Midwest Gasoline Falls to Record Low as Refineries Boost Rates

Midwest gasoline slumped to a record low as refineries process crude at record rates for this time of year.

Conventional, 85-octane gasoline in the Mid-continent, or Group 3 market was 44 cents a gallon below futures on the New York Mercantile Exchange at 2:38 p.m., the largest discount since at least 1990, according to data compiled by Bloomberg. That’s down from a 39.75-cent discount on Nov. 27.

Conventional, 85.5-octane gasoline, or CBOB, in Chicago was 48.5 cents a gallon below futures, the lowest level since Feb. 16, 2012. The discount widened 14.5 cents since Nov. 27.

“When you get RBOB futures pricing to support the export market, you get a complete disconnect with the Midwest, which is land-locked,” Steve Mosby, vice president of ADMO Energy LLC, said by phone from Kansas City, Missouri. “We’re going to keep going lower.”

Midwest refineries processed 3.62 million barrels of crude a day in the week ended Nov. 22, the highest seasonal level in Energy Information Administration data going back to 1992.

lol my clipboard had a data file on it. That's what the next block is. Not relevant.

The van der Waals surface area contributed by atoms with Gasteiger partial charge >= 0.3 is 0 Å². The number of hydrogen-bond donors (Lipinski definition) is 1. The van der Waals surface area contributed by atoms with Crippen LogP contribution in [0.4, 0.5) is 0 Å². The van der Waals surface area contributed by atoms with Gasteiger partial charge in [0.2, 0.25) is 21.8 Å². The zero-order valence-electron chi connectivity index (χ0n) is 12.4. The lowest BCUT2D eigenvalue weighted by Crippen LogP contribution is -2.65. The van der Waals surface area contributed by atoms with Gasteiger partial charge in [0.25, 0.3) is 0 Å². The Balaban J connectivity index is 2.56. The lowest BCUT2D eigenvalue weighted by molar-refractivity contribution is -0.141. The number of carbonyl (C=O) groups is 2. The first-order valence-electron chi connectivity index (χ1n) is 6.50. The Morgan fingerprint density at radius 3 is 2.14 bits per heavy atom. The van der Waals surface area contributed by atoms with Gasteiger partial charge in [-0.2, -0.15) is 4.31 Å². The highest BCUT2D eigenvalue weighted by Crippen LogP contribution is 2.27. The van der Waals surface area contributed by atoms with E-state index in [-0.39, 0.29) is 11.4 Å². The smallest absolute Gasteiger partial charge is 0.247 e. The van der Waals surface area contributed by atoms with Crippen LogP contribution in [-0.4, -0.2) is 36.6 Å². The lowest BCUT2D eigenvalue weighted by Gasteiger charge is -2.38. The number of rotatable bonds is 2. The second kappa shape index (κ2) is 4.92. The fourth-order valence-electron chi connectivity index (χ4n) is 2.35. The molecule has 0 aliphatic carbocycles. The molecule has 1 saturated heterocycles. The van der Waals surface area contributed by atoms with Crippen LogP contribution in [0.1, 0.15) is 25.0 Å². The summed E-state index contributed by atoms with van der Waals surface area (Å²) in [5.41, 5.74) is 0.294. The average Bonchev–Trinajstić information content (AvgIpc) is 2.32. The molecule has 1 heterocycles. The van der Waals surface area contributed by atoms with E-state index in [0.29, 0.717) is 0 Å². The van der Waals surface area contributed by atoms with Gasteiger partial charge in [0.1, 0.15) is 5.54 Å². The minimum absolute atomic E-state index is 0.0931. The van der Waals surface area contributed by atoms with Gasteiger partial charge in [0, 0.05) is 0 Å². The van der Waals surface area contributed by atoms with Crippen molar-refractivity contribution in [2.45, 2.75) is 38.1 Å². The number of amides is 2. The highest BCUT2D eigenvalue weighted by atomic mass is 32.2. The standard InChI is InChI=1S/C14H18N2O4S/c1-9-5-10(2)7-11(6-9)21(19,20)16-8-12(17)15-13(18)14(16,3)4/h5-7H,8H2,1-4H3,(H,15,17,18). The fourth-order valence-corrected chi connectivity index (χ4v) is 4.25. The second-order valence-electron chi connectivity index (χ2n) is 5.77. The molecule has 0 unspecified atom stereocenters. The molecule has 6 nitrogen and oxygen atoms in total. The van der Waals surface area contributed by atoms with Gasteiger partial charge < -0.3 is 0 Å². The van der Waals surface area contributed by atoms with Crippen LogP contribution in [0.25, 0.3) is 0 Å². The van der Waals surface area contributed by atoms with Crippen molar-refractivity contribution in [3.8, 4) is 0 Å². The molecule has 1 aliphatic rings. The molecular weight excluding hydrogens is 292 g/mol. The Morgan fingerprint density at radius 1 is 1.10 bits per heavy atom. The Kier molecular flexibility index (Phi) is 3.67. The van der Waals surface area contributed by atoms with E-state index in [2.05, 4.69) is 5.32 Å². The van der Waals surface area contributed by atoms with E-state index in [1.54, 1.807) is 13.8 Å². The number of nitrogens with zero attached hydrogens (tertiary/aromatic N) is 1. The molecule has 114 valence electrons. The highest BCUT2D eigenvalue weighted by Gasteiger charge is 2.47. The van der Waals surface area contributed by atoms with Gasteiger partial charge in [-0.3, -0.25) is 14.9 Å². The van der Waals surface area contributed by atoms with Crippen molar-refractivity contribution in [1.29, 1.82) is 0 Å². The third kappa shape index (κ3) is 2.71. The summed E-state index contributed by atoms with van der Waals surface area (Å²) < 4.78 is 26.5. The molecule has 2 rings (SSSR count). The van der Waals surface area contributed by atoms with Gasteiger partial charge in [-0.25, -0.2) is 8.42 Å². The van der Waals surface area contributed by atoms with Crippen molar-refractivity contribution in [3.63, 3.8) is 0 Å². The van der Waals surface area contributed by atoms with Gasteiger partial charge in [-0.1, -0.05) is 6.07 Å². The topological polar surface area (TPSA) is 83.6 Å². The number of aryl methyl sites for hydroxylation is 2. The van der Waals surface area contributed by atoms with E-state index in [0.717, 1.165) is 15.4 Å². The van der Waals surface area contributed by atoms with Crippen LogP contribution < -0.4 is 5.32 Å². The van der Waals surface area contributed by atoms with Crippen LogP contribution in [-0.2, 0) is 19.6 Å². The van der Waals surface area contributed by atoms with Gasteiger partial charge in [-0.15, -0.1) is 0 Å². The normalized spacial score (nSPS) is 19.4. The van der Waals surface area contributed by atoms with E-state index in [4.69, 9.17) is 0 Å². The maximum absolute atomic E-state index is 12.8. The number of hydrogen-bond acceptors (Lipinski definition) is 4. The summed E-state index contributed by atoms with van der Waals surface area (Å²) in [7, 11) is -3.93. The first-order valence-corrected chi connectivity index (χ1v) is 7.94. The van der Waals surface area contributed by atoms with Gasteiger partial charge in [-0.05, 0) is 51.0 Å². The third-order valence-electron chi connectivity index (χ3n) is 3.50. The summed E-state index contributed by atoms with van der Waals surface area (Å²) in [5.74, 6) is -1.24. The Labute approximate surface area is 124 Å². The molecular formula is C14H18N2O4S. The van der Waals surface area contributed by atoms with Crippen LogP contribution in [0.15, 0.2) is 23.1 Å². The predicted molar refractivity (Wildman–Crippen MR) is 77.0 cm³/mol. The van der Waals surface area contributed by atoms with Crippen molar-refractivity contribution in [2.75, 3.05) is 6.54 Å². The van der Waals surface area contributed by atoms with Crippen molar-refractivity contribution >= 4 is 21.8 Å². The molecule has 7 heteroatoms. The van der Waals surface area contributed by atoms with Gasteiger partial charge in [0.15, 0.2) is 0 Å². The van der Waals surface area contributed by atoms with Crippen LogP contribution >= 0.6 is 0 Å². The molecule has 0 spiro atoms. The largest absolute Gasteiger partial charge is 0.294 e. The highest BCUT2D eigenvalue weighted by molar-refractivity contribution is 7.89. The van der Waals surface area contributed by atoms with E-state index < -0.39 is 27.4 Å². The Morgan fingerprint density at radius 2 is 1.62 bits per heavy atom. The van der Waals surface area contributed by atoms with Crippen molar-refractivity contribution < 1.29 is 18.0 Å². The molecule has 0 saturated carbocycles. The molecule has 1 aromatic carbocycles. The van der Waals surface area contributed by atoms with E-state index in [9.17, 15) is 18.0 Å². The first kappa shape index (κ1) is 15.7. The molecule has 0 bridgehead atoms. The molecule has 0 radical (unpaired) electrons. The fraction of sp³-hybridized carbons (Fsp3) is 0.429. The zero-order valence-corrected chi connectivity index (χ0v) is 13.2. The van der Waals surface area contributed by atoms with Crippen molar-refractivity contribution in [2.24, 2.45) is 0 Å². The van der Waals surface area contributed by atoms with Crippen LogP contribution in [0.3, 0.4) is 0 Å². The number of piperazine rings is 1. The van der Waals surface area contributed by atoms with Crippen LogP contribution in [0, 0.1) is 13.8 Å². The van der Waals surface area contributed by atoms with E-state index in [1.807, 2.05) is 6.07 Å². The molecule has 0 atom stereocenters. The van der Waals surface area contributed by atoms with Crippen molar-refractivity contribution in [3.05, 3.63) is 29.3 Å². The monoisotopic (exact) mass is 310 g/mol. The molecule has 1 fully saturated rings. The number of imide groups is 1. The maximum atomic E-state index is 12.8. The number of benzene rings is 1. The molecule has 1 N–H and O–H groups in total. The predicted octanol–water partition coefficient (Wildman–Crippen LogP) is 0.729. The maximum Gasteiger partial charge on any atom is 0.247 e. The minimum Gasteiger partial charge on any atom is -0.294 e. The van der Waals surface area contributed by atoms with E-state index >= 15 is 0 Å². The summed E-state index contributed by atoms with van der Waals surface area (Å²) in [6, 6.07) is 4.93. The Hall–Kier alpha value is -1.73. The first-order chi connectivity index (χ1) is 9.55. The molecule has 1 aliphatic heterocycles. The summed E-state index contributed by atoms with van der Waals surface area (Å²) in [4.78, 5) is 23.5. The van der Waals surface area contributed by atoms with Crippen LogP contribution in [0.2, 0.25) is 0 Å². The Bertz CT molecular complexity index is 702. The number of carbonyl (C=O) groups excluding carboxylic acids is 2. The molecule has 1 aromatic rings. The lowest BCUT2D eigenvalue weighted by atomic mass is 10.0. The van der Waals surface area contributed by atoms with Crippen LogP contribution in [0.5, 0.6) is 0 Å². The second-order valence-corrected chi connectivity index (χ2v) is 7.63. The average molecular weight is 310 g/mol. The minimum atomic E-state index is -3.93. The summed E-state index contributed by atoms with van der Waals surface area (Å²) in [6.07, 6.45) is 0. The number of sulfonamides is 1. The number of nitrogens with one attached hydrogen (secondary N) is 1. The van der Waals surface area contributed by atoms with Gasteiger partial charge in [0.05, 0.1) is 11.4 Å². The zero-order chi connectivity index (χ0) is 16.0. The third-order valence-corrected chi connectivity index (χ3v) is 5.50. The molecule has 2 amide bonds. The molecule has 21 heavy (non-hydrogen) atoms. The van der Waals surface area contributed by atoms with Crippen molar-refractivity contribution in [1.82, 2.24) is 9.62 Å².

The 3-2-1 crack spread in Chicago, a rough measure of refining margins based on West Texas Intermediate in Cushing, Oklahoma, fell $5.58 to $9.88 a barrel, the lowest since Oct. 23. The same spread in Group 3 declined $2.94 to $11.

Group 3 covers the area north of Tulsa, Oklahoma, to Minnesota and North Dakota. Ultra low sulfur diesel in the region fell 2 cents to a discount of 5 cents a gallon against Nymex futures, while in Chicago the fuel dropped 1.5 cents to a discount of 4 cents.

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